This is bad for the artist, but astoundingly it’s even worse for streaming services: if each subscriber is paying $10 a month then those 10,000 subscribers would generate $1.2M in annual revenue, while the single user only generates a measly $120. Clearly the services benefit from getting more subscribers, not more streams, so why are they incentivizing streams and ignoring subscribers?
READ THE FULL POST AT MEDIUM:
Yup. Music is the product. Justin Vernon talks about Bon Iver and advertising. The music is the product, not just the business card to book advertising and sponsorship gigs which some would like to suggest – and here’s why…
We did a photo shoot for Bushmills. To be clear: They gave us a bunch of money and we were able to finish without borrowing. It was great for us, and everybody that worked at the company was great, and I love Bushmills and wanted to do the deal because my dad loved Bushmills — we bond over Irish whiskey.
But the problem is that it isn’t just Bushmills. It’s run by a corporation, and you kind of forget that they’re not interested in you or really what you’re doing. They’re interested in your popularity and your reach, and it felt really sickening after a while. Not badmouthing Bushmills the company, but I regret it.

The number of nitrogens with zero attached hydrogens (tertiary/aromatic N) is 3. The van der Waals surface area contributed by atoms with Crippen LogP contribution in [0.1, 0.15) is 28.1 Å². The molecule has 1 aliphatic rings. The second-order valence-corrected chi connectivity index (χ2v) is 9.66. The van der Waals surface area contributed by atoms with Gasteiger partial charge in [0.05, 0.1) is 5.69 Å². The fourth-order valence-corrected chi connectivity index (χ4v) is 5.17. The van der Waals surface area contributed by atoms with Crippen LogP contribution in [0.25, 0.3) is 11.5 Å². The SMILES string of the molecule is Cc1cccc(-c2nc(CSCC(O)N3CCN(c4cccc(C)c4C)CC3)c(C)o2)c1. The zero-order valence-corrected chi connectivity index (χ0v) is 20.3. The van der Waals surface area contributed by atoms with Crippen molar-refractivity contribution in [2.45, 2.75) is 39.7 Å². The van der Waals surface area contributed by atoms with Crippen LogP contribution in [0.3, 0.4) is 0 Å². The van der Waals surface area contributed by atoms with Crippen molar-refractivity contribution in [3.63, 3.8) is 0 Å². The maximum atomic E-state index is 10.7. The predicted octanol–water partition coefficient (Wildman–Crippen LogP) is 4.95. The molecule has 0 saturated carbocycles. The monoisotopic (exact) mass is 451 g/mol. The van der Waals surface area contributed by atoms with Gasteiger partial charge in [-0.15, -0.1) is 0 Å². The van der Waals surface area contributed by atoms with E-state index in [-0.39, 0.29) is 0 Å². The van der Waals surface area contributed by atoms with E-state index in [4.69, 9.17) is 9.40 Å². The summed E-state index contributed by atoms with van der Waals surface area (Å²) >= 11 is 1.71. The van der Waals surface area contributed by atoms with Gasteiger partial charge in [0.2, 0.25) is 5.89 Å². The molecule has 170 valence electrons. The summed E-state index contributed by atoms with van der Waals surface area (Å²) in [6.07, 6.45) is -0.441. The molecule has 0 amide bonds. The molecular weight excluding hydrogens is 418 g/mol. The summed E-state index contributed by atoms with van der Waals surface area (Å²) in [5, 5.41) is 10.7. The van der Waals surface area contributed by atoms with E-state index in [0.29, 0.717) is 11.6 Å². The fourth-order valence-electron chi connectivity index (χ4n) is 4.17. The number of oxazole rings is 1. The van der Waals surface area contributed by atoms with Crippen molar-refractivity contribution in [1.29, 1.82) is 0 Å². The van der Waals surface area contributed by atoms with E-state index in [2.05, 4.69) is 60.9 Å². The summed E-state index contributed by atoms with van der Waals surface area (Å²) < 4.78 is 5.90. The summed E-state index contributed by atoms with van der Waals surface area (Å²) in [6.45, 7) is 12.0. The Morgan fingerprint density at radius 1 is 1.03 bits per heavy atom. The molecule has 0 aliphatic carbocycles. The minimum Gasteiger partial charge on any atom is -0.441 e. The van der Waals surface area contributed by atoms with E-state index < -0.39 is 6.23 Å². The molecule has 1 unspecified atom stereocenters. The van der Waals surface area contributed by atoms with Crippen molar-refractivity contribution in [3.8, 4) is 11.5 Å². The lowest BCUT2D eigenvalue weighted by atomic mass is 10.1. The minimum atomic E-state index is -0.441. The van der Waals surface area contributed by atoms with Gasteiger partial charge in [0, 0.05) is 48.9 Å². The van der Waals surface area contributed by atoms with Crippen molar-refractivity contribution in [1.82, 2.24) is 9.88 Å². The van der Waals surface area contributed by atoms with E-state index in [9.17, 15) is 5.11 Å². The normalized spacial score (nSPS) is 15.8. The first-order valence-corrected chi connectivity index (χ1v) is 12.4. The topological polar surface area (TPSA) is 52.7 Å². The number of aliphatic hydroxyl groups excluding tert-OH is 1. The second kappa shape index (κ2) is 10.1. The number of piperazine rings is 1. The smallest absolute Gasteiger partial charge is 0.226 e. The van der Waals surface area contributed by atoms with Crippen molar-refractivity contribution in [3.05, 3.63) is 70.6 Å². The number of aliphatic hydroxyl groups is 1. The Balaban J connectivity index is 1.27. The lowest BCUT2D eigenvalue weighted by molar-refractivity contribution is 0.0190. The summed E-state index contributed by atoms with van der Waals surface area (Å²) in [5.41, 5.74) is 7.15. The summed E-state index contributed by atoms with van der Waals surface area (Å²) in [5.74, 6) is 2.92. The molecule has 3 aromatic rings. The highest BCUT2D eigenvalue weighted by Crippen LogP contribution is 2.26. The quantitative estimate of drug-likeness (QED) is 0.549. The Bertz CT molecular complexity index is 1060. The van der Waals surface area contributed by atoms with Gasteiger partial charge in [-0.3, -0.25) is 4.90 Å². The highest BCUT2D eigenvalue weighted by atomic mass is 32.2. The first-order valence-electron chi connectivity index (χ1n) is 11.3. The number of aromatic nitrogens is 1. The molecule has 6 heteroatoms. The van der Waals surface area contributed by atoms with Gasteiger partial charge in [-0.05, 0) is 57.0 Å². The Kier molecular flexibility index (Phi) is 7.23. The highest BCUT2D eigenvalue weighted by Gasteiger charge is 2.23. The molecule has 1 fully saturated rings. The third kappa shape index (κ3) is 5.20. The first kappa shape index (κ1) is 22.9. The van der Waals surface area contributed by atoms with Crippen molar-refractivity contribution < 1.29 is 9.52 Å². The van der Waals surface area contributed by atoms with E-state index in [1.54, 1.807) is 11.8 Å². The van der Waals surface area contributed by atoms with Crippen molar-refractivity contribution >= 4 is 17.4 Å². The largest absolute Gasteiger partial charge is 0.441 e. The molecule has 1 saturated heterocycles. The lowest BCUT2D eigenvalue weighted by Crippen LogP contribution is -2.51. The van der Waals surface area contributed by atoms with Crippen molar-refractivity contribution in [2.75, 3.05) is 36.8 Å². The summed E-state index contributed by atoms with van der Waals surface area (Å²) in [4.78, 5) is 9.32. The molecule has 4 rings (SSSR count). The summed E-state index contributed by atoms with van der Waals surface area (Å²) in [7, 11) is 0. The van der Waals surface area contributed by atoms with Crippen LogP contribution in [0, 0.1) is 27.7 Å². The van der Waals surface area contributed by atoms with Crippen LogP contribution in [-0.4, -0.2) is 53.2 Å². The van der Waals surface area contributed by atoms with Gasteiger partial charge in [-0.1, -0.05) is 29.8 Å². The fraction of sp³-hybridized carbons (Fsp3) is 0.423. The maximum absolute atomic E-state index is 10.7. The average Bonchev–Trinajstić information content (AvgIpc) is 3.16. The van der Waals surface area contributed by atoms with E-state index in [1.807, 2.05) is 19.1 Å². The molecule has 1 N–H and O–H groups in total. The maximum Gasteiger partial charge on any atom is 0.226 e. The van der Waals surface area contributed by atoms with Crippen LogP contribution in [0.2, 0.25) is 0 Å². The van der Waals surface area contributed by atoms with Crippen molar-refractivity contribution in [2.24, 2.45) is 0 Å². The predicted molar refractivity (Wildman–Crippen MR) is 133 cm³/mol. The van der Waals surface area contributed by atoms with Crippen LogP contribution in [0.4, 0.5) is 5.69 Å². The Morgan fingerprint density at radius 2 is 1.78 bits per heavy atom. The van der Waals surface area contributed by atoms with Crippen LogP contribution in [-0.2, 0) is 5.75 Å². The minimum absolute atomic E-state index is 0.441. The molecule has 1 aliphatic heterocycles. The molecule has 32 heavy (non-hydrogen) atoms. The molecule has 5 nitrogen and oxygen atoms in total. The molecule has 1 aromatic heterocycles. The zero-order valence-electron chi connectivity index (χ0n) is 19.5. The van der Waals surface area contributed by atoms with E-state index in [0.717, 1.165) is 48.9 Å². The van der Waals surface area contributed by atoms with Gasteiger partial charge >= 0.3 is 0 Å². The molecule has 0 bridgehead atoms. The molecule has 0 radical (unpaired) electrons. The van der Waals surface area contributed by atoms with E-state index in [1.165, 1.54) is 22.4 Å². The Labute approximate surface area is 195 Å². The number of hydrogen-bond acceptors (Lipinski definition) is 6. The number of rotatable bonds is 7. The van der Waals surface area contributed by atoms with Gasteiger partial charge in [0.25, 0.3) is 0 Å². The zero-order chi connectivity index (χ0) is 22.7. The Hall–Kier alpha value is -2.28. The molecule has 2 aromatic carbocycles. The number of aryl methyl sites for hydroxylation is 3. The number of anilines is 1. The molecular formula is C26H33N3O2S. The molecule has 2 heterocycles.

I regret it because it wasn’t us and they put my face on a fucking billboard, even though it was a cool billboard and I was with my brother and my sound engineer and we’re buds and we got drunk while we had the photo shoot. I just missed it. I missed the mark on that one and I let it all kind of get to me. It just doesn’t feel right after the fact, you know?
READ THE FULL STORY AT ADLAND:
Ad Funded Piracy. Follow The Money. It’s not about sharing, it’s about profits.
Most big piracy sites don’t charge their users a fee, but are still able to profit off of copyright infringement. Why? Because the operators plaster their pages in advertising.
But British police now say they are making major headway in tackling this: On Wednesday, the Police Intellectual Property Crime Unit (PIPCU) announced that Operation Creative, launched in 2013, has led to a 73% decline in advertising “from the UK’s top ad spending companies on copyright infringing websites.”
READ THE FULL POST AT BUSINESS INSIDER: